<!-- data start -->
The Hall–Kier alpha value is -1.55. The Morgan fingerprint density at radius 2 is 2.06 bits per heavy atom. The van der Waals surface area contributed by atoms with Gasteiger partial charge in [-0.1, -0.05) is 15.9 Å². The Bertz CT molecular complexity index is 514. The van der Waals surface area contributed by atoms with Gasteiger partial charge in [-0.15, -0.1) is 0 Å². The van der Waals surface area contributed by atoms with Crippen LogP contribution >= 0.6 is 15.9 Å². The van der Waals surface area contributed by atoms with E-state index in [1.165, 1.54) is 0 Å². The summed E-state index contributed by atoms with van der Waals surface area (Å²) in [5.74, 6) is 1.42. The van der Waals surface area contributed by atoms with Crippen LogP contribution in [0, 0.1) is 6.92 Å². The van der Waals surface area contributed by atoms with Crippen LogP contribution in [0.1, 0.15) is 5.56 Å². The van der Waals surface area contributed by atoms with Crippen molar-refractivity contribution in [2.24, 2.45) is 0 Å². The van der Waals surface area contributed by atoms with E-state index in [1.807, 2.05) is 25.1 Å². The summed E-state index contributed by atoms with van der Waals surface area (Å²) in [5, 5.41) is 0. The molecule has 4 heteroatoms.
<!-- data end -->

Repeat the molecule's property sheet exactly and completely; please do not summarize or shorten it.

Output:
The Hall–Kier alpha value is -1.55. The Morgan fingerprint density at radius 2 is 2.06 bits per heavy atom. The van der Waals surface area contributed by atoms with Gasteiger partial charge in [-0.1, -0.05) is 15.9 Å². The Bertz CT molecular complexity index is 514. The van der Waals surface area contributed by atoms with Gasteiger partial charge in [-0.15, -0.1) is 0 Å². The van der Waals surface area contributed by atoms with Crippen LogP contribution >= 0.6 is 15.9 Å². The van der Waals surface area contributed by atoms with E-state index in [1.165, 1.54) is 0 Å². The summed E-state index contributed by atoms with van der Waals surface area (Å²) in [5.74, 6) is 1.42. The van der Waals surface area contributed by atoms with Crippen LogP contribution in [0, 0.1) is 6.92 Å². The van der Waals surface area contributed by atoms with Crippen LogP contribution in [0.1, 0.15) is 5.56 Å². The van der Waals surface area contributed by atoms with Crippen molar-refractivity contribution in [2.24, 2.45) is 0 Å². The van der Waals surface area contributed by atoms with E-state index in [1.807, 2.05) is 25.1 Å². The summed E-state index contributed by atoms with van der Waals surface area (Å²) in [5, 5.41) is 0. The molecule has 4 heteroatoms.